That is just one example of an instance where it could be more difficult for the prosecutor to prosecute a case and where the outcome of similar cases could result in different sentences.
Additionally, there is inconsistency between the life sentence under Bill C-242 and the maximum 14-year sentence under section 269.1 of the Criminal Code, which deals with state torture. It therefore raises the possibility that if, for example, a police officer or member of the Canadian Armed Forces engaged in a crime involving torture, the prosecutor would be faced with the position of electing to proceed under the new offence under Bill C-242 or the existing offence under section 269.1 of the Criminal Code. If the prosecutor wanted to have the maximum sentence, he or she would likely proceed under the new section of Bill C-242.
The difficulty with that, if the prosecutor proceeded under the new offence rather than section 269.1 of the Criminal Code, is that it could then be argued that Canada would not be fulfilling its international obligations under the United Nations Convention Against Torture, which calls upon Canada to hold state officials accountable under international law codified by section 269.1 of the Criminal Code, and not the new section under Bill C-242.
The member for London North Centre had suggested at committee that perhaps the sentence be reduced from life down to 14 years. While that would marginally address issues of inconsistencies in sentencing for similar cases and similar crimes, it would not take away the complexities in prosecuting cases involving torture that would be created as a result of Bill C-242.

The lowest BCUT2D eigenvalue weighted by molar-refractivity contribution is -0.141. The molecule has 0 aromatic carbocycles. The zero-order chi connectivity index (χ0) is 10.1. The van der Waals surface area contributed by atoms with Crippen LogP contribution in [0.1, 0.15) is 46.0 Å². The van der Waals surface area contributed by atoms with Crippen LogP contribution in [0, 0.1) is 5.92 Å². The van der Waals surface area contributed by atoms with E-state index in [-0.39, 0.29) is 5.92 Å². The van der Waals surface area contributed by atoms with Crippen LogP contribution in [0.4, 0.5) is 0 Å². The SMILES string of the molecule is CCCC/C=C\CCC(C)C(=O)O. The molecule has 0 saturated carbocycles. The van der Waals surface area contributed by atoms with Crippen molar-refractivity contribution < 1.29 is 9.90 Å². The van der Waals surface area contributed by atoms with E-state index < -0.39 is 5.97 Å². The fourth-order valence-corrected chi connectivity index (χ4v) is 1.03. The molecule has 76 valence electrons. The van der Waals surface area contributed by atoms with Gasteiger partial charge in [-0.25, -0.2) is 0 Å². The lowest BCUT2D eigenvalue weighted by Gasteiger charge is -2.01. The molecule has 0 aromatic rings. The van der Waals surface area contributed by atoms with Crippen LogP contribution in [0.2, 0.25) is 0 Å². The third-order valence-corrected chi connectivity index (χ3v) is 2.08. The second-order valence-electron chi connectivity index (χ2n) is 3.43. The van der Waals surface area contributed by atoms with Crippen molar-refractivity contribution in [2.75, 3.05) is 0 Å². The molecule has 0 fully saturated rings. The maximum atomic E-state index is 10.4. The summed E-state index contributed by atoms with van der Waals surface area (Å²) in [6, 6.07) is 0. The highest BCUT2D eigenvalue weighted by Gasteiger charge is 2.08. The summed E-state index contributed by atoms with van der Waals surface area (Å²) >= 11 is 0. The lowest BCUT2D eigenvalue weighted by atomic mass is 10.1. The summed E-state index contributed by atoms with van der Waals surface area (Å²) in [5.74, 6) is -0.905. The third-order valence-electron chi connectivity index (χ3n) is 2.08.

If one looks, for example, at aggravated assault, it is necessary when trying to establish intent that the crown prove that the accused intended to commit an assault. Under Bill C-242, it would not only be necessary to establish intent with respect to the torturous act, but it would also be necessary to establish intent in terms of the infliction of pain on the victim. Not only would it be necessary to establish that intent to inflict pain, and necessary to establish there was an intent to intimidate or coerce an individual, it would also be necessary to establish that the individual who had pain inflicted upon them suffered severe and prolonged pain.
On top of that, it would be necessary to establish not only that a torturous act was committed against an individual, but that the torturous act was committed repeatedly. Unfortunately, “repeatedly” is not defined under Bill C-242, and therefore would be subject to judicial interpretation, thereby creating uncertainty.
In closing, I will simply say that, while Bill C-242 was well-intentioned, it would create uncertainty in the Criminal Code. It would create further complexity in the prosecution of cases involving torture. It would raise legal and interpretative problems for the courts, and it arguably could undercut Canada's international obligations under the United Nations Convention Against Torture.
It is for these reasons that I regretfully must stand in opposition to Bill C-242.